There are a great number of Christians who face discouragement and frustration in their daily life.  Sometimes, this is because they are busy looking at their circumstances and feeling overwhelmed by them.  But sometimes, there is a general discontent; a malaise of lukewarm commitment and lackluster results that can cause once fruitful Christians to wander away from the faith and even disparage their former churches.  “I wasn’t being ‘fed'”… “It just wasn’t working for me”…”I got tired of the persecution (not genuine persecution, but the feeling of being mocked and unpopular at parties and reunions)”…”the church just isn’t relevant anymore.”  These are a few of the excuses I have heard from people  who were once joyful and eager to share their faith.  I don’t doubt that they experienced Salvation– but they are missing out on sanctification– they have done little to build on the solid rock.  They blame the church, their pastor, other Christians, even God for their lack of spiritual growth.

man beside window wearing black jacket
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Yet, in this passage, the Apostle Peter tells us that Christ has given us EVERYTHING we need to live a godly life– not the church, not other Christians, not the experience we get from a worship service– all we need has been given to us through Christ; his death and resurrection; his promises and his example of holy living.

But, like any gift, it must be used to be effective.  A lamp may look good sitting on a table, but if it isn’t plugged in and turned on (or filled with oil and lit), it does little more than gather dust.  Similarly, if I don’t maintain tools or appliances, I can’t expect them to continue to be useful– they will get corroded, filthy, worn, and broken.

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Peter urges us to USE the gifts we have been given.  This is not a call to base our salvation on works, or to make a checklist of “good things” to make us a “better” person.  Rather, it is a blue print of building on the gifts we have to become more productive, more secure, more established in our Christian walk– to become the mature people God means for us to be. When we don’t follow this blueprint, Peter warns, something awful happens.  We become nearsighted–we narrow our focus on our own experience and our own resources, rather than utilizing the wonderful gifts God has made available to us.

  • Faith–it starts here.  If we don’t trust in God’s provision, His mercy, and His power, we won’t build on the right foundation.
  • Goodness–Such a deceptively simple word, but it is packed with power.  Post-modernists like to sneer at the idea of goodness.  It seems dull, meek, bland, and insufficient.  At the same time, we want to assure ourselves (and everyone else) that we are, in our own daily life, good…good enough to earn respect, better than someone else down the street, “good” just because…we are not “bad”.  It is difficult to concede that, left to our own devices, we will not achieve goodness automatically– it takes effort to deny our own desires and whims to do the right thing, the just thing, the “good” thing.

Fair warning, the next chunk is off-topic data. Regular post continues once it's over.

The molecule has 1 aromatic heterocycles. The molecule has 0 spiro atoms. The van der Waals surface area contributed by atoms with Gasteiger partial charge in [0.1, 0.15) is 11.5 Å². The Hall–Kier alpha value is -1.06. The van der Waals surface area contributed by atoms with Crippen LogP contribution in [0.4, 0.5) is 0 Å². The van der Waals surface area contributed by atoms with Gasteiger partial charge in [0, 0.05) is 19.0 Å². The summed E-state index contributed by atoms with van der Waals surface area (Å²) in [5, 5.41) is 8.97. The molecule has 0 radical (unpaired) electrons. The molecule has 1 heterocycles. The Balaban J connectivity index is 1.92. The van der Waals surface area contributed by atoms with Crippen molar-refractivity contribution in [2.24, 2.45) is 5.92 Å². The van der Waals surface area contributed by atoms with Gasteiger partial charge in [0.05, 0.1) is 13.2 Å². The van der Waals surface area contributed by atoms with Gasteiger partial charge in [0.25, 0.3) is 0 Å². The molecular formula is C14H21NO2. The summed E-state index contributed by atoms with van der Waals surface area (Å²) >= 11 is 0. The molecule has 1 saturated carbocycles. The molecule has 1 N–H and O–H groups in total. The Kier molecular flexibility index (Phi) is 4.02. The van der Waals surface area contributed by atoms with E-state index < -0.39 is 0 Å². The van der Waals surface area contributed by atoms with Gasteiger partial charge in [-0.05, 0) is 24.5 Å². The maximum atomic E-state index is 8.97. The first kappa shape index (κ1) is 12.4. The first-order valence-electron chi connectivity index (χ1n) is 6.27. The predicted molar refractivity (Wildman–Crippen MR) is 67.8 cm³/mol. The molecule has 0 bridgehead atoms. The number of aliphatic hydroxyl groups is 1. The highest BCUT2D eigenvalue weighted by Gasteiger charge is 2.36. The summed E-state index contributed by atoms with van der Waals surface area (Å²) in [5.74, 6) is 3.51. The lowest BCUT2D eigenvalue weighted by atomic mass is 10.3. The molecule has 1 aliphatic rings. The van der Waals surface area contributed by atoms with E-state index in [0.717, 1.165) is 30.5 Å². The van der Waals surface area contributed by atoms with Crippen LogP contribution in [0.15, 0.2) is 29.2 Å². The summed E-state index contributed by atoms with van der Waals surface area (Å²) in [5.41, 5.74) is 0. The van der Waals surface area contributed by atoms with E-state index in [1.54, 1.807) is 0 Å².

• Knowledge–Sure, I “know” what the Bible says…right?  I already “know” what Jesus would do– that’s why I wear the WWJD bracelet– to remind me of what I already know…How many Christians actually make a daily effort to learn more about Christ?  How many blindly stumble along, confident that what little we know is more than enough?
  • Self Control– Not going around pointing out everyone else’s fault, but working to keep our own anger, bitterness, selfishness, envy, etc., in check.  Actually making the effort and not adopting a false humility that says, “I know I still struggle with ________, but God’s not finished with me yet!”
  • Perseverance–Staying the course, even when it doesn’t “feel” good, or effective.  Trusting that God IS still at work, instead of just using that as an excuse for not making a genuine effort to improve our relationship with Him.  How many of us have missed out on blessings and miracles because we simply threw in the towel one day early, or didn’t climb that last step.
  • Godliness, Mutual Affection, Love–I’ve put these three together, not because they are the same, or because there is nothing to say about each one, but because I think this is where many Christians want to be, without going through the previous steps.  We want to think that we are not only Godly, but God-like in our habits, words, thoughts, etc.  We want to think that because we have a close-knit group of friends at church (our Holy Huddle) that we have mastered Mutual Affection.  And we think that if we love at least the idea of people who are different from us, people who are oppressed or hurting, that we are not “hateful”–we deserve a crown of glory.

arrogant

Unfortunately, I have fallen into the trap of wanting the results and the benefits of Christ’s gifts without the “every effort” they deserve.  Saying “hello” to neighbors on the street or defending “morality” on FB is not the same as taking up my cross.  And it’s not that there’s anything wrong with being friendly or standing up for what’s right– it’s a start.  But like the lamp that isn’t turned on, I’m not sending out light– I’m not fulfilling my purpose.  And until I make “every effort”, not just the ones that look good or feel good, or seem easiest or most important, I can’t shine in the darkness around me.

gray candle lantern